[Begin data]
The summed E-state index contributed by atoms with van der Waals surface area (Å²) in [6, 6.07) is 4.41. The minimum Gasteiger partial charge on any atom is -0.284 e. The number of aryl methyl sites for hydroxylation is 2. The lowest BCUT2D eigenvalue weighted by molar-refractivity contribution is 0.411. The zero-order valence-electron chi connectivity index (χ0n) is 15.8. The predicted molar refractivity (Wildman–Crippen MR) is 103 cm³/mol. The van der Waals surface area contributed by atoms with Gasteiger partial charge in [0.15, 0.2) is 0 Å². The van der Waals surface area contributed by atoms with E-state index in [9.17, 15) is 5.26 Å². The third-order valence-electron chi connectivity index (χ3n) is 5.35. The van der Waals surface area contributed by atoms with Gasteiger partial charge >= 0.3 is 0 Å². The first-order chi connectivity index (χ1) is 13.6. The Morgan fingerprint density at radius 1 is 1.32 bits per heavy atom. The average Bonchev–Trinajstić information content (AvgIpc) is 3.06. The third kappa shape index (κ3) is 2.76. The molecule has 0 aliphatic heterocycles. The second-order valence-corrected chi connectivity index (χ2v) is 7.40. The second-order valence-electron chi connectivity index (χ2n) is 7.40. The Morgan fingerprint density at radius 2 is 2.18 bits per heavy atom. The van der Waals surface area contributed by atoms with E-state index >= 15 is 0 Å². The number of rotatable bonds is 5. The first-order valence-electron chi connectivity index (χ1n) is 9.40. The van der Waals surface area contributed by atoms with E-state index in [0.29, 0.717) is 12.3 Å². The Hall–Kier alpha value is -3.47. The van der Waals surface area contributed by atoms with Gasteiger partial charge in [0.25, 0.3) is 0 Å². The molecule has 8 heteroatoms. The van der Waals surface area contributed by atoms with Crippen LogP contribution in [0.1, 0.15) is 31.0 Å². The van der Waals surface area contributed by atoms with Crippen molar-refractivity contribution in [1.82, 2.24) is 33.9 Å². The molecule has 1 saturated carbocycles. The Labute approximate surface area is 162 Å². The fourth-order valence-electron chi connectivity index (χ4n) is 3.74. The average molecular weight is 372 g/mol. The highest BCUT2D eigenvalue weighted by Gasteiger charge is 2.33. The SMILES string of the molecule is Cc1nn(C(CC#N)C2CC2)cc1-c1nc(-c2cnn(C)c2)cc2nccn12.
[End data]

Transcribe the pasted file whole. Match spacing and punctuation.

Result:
The summed E-state index contributed by atoms with van der Waals surface area (Å²) in [6, 6.07) is 4.41. The minimum Gasteiger partial charge on any atom is -0.284 e. The number of aryl methyl sites for hydroxylation is 2. The lowest BCUT2D eigenvalue weighted by molar-refractivity contribution is 0.411. The zero-order valence-electron chi connectivity index (χ0n) is 15.8. The predicted molar refractivity (Wildman–Crippen MR) is 103 cm³/mol. The van der Waals surface area contributed by atoms with Gasteiger partial charge in [0.15, 0.2) is 0 Å². The van der Waals surface area contributed by atoms with E-state index in [9.17, 15) is 5.26 Å². The third-order valence-electron chi connectivity index (χ3n) is 5.35. The van der Waals surface area contributed by atoms with Gasteiger partial charge >= 0.3 is 0 Å². The first-order chi connectivity index (χ1) is 13.6. The Morgan fingerprint density at radius 1 is 1.32 bits per heavy atom. The average Bonchev–Trinajstić information content (AvgIpc) is 3.06. The third kappa shape index (κ3) is 2.76. The molecule has 0 aliphatic heterocycles. The second-order valence-corrected chi connectivity index (χ2v) is 7.40. The second-order valence-electron chi connectivity index (χ2n) is 7.40. The Morgan fingerprint density at radius 2 is 2.18 bits per heavy atom. The van der Waals surface area contributed by atoms with E-state index >= 15 is 0 Å². The number of rotatable bonds is 5. The first-order valence-electron chi connectivity index (χ1n) is 9.40. The van der Waals surface area contributed by atoms with E-state index in [0.29, 0.717) is 12.3 Å². The Hall–Kier alpha value is -3.47. The van der Waals surface area contributed by atoms with Gasteiger partial charge in [0.25, 0.3) is 0 Å². The molecule has 8 heteroatoms. The van der Waals surface area contributed by atoms with Crippen LogP contribution in [0.1, 0.15) is 31.0 Å². The van der Waals surface area contributed by atoms with Crippen molar-refractivity contribution in [1.82, 2.24) is 33.9 Å². The molecule has 1 saturated carbocycles. The Labute approximate surface area is 162 Å². The fourth-order valence-electron chi connectivity index (χ4n) is 3.74. The average molecular weight is 372 g/mol. The highest BCUT2D eigenvalue weighted by Gasteiger charge is 2.33. The SMILES string of the molecule is Cc1nn(C(CC#N)C2CC2)cc1-c1nc(-c2cnn(C)c2)cc2nccn12.